Admittedly, there are aspects of being a Muslim that are difficult as well, and “Hana Khan” represents those truthfully too. In the book, Hana, her cousin and Aydin are victims of a hate crime. As someone who lives in an incredibly diverse, accepting community, I’ve been fortunate to not have dealt with individualized acts of bigotry, although more expansive acts of policy have impacted me. Jalaluddin brought up the Muslim Ban, explaining that, even though she’s Canadian, she’s often affected by what’s happening in America. “I think a lot of people had this idea … about Canada being … a completely different place … no, hate happens here. It happens everywhere.”
Hana remains true to herself even when facing these challenges, never backing down from embracing her true self, even when it would be easier to do so. The best part about Hana’s character is that she’s very unapologetically herself, especially when it comes to her culture, religion and identity. She doesn’t push down her Muslim attributes, or even question them, when she’s in a difficult place. “We are all complete human beings,” Jalaluddin said. “We are nuanced; we have layers. (Hana) has a really strong sense of who she is … That’s one of the points of the book … It’s never, like, ‘Am I Muslim? I don’t know’ … Her identity issues are all outwards, not really inwards.”
In many ways, Hana looks at the world in the same way I do, which is why I identify so strongly with her, and why I appreciate her character so much. She doesn’t doubt her identity, but she does have doubts. That’s normal. It’s human. So many people will create Muslim characters with just one defining trait: their religion. But people have layers, like Jalaluddin said — even Muslims. I’m not just a Muslim — I’m also a young woman, I’m working towards a career, I have likes and dislikes. So does Hana. Her identity influences everything she does, but it does not solely define her.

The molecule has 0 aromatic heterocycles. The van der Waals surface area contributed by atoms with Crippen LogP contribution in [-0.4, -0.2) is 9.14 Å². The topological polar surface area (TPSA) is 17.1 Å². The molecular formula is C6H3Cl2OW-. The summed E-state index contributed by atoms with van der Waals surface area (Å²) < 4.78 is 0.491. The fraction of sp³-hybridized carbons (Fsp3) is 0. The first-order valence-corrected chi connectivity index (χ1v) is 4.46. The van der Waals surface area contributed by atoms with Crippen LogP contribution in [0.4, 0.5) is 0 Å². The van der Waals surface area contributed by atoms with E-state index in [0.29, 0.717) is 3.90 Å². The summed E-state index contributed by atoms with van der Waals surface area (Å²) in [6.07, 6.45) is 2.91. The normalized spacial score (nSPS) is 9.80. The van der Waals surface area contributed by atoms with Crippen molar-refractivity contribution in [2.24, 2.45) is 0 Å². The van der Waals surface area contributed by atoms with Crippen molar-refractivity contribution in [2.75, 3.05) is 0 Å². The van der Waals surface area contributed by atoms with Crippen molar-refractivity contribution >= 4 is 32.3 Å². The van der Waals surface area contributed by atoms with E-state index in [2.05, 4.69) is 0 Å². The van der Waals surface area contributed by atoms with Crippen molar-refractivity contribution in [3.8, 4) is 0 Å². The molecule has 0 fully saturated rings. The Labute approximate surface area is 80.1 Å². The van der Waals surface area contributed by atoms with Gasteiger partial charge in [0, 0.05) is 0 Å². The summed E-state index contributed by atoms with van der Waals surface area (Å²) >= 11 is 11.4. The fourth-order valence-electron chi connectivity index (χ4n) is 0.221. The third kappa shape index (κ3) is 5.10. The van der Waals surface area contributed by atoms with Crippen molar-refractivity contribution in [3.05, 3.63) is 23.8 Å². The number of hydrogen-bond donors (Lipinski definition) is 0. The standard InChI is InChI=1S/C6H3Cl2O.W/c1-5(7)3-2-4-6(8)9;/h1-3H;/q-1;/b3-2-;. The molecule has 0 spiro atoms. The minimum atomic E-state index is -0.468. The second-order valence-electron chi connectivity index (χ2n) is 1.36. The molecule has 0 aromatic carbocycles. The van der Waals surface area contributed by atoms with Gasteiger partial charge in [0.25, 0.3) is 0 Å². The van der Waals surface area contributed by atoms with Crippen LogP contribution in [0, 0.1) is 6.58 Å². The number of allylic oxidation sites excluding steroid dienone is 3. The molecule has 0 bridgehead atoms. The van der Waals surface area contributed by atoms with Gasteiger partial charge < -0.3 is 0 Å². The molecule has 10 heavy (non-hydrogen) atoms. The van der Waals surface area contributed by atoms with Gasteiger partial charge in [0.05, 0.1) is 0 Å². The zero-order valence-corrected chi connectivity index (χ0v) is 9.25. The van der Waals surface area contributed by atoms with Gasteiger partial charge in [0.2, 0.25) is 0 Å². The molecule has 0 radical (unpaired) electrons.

Jalaluddin tells it all, shows it all — the good, the bad and everything in between — when it comes to being a Muslim in today’s day and age. That’s why artists like her, who work so hard to represent truthfully, need to be appreciated and supported. She mentioned that she’s working on her third book, set during an Islamic convention, and I cannot help but hope that prospective readers — Muslims and non-Muslims alike — will look to it, just like its predecessors, as an example of positive representation of people like me. “If you enjoy books about marginalized communities, and if you are worried about the lack of representation in these communities, it is your responsibility to support artists and buy their books.” She’s right — representation won’t happen, can’t happen, without public support. And we need representation because when people feel represented in art, their outlook on the world changes.
“I think I wrote it for myself and probably for me when I was younger,” Jalaluddin said. Considering that when she was younger, Jalaluddin hadn’t felt the representation she now creates for readers, that makes sense. But, honestly, I can’t help but feel like it was written for me.
Film Beat Editor Sabriya Imami can be reached at firstname.lastname@example.org.